Types of Financial Affidavits
Each state has its own form that is required when dealing with child support cases. In fact, some states have both short forms and long forms available depending upon the complexity of your case. States also differ in what they call the form. For example, in New Jersey it is called a Case Information Statement and in New York it is called a Financial Disclosure Affidavit. Although the name of the form may be different in each state, the information required in order to complete it is generally the same.
Most financial affidavits will require you to complete personal information sections. These sections will require the names and ages of your children, as well as any from other relationships. Most states will require you to provide information about your current employer and perhaps your past employers. Some states may require you to explain your educational background and work skills.
Helpful Documents When Completing a Financial Affidavit
When filling out your financial affidavit, there will be some documents that will be helpful to you. You may want to have your checkbook nearby since you will be required to list your account balances and numbers. You should also be prepared with your utility bills, retirement account statement and life insurance policy. Some states even require you to attach certain documents to your affidavit.
Completing the Income Section of a Financial Affidavit
One of the most important parts of a financial affidavit is the income section. Almost all states require that the parties include proof of their income, including recent pay stubs and tax returns. If you are self-employed, you will be required to provide your business tax returns and any other proof of your income. If you are unemployed, you will need to provide copies of your state unemployment checks.
Assets and Debts on a Financial Affidavit
You will be required to list all of your assets and debts on your affidavit. Assets include checking and savings accounts, money markets, IRAs and brokerage accounts. Assets also include art or jewelry, real estate and vehicles. Debts include credit cards, mortgages, personal loans, automobile loans and student loans. You will need to provide current balances for all of your financial accounts and the current value for your assets. If you have retirement accounts or insurance policies, such as life insurance or health insurance policies, you will also need to include this information in the assets and debts section.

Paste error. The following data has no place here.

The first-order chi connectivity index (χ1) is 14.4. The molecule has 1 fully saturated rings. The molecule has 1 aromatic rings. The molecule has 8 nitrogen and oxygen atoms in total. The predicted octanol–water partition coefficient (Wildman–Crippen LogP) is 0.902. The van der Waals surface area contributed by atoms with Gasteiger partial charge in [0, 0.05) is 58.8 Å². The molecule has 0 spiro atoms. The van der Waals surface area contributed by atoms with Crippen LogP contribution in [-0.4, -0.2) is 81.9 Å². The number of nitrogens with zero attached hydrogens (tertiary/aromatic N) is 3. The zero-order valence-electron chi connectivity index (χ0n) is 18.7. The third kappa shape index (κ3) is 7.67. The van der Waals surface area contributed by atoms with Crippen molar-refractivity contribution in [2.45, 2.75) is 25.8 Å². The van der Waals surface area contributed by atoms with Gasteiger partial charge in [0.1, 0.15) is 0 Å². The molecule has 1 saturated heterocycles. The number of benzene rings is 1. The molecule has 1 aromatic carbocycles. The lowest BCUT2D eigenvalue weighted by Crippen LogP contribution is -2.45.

Monthly Living Expenses
Most affidavits require you to list your monthly expenses. This can be the most challenging part of the form to complete. Monthly expenses include your fixed expenses such as your mortgage or rent and car payment, as well as fluctuating expenses like food and entertainment. It is a good idea to review your bank statement to determine just how much you spend on various things each month. If you are the parent requesting child support, you should be sure to include expenses that you incur while caring for your children, such as daycare or babysitters and school lunches.
Because a financial affidavit is to assist the court in determining child support, you will need to provide a lot of information regarding your children. All natural or adopted children should be included. You will need to explain where the children live, whether they work and whether they attend college. Also, if any children have special needs you should indicate this on the form. Most forms require you to explain how the children's health insurance is paid and whether there is any life insurance or trusts that benefit them. If you have a child from another relationship, you should include their information but be sure to indicate that they are not children of the current relationship.
Many financial affidavits will have a section at the end where you can explain any other information that was not specifically asked. For example, if you are receiving or paying alimony, you should let the court know. Also, if you expect your income or expenses to change soon, you should write this in your affidavit. This could be if you anticipate a large inheritance or if you know your home is in foreclosure. If your state's financial affidavit does not have this special section, you can always attach a separate sheet of paper with this information.